What a pity we did not get closure of function at the same time as title. Our scope of practice has been undermined from all angles and professions. Nothing has really changed from the days of the unregistered apart from what we are called. I still come across people who don't know what a Chiropodist is, even more don't know what a Podiatrist is. I would say that hardly anyone knows what the HCPC is or does :confused:. Still mustn't grumble!
  13. Yep, except we didn't get protected titles either, Mike.
  14. Mike Plank

    Mike Plank Active Member

    Mark, I understand where you are coming from. The Patients are not protected either!
  15. Indeed. That is the greatest concern - the public have been duped - as well as he professions. But who cares?
  16. Pauline burrell-saward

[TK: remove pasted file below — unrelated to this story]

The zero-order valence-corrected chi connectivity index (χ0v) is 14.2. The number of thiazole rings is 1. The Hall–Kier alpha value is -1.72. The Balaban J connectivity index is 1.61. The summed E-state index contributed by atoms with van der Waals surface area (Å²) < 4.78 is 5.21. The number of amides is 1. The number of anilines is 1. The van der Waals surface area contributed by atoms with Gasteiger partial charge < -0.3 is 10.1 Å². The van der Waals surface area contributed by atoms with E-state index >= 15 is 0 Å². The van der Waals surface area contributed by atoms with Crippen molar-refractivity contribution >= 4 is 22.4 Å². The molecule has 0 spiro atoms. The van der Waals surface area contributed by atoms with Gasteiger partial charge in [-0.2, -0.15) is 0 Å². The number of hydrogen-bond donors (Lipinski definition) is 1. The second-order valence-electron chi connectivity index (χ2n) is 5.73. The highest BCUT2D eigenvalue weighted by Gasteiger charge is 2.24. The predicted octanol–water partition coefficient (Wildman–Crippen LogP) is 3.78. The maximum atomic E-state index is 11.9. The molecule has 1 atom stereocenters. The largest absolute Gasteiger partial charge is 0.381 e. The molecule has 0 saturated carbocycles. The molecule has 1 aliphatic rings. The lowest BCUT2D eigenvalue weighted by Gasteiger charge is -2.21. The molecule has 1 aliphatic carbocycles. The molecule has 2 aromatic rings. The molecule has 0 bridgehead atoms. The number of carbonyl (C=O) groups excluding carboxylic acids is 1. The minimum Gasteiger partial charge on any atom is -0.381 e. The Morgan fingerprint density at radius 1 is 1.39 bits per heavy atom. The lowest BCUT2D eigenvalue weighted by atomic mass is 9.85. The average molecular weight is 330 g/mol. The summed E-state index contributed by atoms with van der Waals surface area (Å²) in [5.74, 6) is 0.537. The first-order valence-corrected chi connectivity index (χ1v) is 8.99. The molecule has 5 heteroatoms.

Pauline burrell-saward Active Member

    Any one who carries out nail surgery in a building by themselves is asking for trouble.

    I sent my receptionist to a first aid course and then taught her how to help me,( keeping times, unwrapping equipment, talking to pt, etc and also when to call for help ( never happened yet!!)

    how on earth do you carry out a sterile procedure with no help??
  17. You're kidding, right? I don't think I've used an assistant for nail surgery for over thirty years. Do you really need someone to talk to the patient and keep time whilst you operate?
  18. Pauline burrell-saward

    Pauline burrell-saward Active Member


    How do you carry out a sterile procedure without someone to help ? Packages to be opened ,fluids to be poured ,times of the tounique to be noted.
    And whilst rare you can get reactions to L/A.
    If anything goes wrong you don't stand a hope in hell if you are by yourself.
    Also, if something does go wrong you have no witnesses .
    Lastly, I was taught ( by Society podiatrists) that I should have a second person present.
    Whilst a pna/ tna may be minor surgery, it should be treated with due respect and as a ex theatre nurse that is something I have always done
  19. Crikey. Really?
  20. Claire72

    Claire72 Active Member